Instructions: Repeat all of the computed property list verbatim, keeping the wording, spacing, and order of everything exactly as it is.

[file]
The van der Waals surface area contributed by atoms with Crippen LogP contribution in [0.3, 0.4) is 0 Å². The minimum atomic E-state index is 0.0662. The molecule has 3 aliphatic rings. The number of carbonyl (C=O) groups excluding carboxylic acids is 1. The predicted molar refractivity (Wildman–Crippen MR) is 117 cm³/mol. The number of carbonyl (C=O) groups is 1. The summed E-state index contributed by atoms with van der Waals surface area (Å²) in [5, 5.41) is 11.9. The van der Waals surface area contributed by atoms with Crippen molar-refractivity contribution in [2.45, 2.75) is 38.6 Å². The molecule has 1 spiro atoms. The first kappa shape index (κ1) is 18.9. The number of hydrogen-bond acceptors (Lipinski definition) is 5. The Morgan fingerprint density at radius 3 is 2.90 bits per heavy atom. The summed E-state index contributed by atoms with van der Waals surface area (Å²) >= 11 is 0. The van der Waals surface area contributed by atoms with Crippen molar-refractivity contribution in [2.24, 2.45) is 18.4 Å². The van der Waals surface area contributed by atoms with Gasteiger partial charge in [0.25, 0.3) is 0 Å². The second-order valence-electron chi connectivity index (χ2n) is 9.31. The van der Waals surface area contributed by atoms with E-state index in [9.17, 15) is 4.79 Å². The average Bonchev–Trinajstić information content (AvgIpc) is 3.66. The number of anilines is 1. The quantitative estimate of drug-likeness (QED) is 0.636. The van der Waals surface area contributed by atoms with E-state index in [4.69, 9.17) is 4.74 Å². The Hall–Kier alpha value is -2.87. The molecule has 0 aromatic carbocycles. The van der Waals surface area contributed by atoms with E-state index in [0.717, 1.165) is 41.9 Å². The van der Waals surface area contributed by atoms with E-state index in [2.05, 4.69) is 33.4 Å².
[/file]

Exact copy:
The van der Waals surface area contributed by atoms with Crippen LogP contribution in [0.3, 0.4) is 0 Å². The minimum atomic E-state index is 0.0662. The molecule has 3 aliphatic rings. The number of carbonyl (C=O) groups excluding carboxylic acids is 1. The predicted molar refractivity (Wildman–Crippen MR) is 117 cm³/mol. The number of carbonyl (C=O) groups is 1. The summed E-state index contributed by atoms with van der Waals surface area (Å²) in [5, 5.41) is 11.9. The van der Waals surface area contributed by atoms with Crippen molar-refractivity contribution in [2.45, 2.75) is 38.6 Å². The molecule has 1 spiro atoms. The first kappa shape index (κ1) is 18.9. The number of hydrogen-bond acceptors (Lipinski definition) is 5. The Morgan fingerprint density at radius 3 is 2.90 bits per heavy atom. The summed E-state index contributed by atoms with van der Waals surface area (Å²) >= 11 is 0. The van der Waals surface area contributed by atoms with Crippen molar-refractivity contribution in [2.24, 2.45) is 18.4 Å². The van der Waals surface area contributed by atoms with Gasteiger partial charge in [0.25, 0.3) is 0 Å². The second-order valence-electron chi connectivity index (χ2n) is 9.31. The van der Waals surface area contributed by atoms with E-state index in [9.17, 15) is 4.79 Å². The average Bonchev–Trinajstić information content (AvgIpc) is 3.66. The number of anilines is 1. The quantitative estimate of drug-likeness (QED) is 0.636. The van der Waals surface area contributed by atoms with E-state index in [4.69, 9.17) is 4.74 Å². The Hall–Kier alpha value is -2.87. The molecule has 0 aromatic carbocycles. The van der Waals surface area contributed by atoms with E-state index in [0.717, 1.165) is 41.9 Å². The van der Waals surface area contributed by atoms with E-state index in [2.05, 4.69) is 33.4 Å².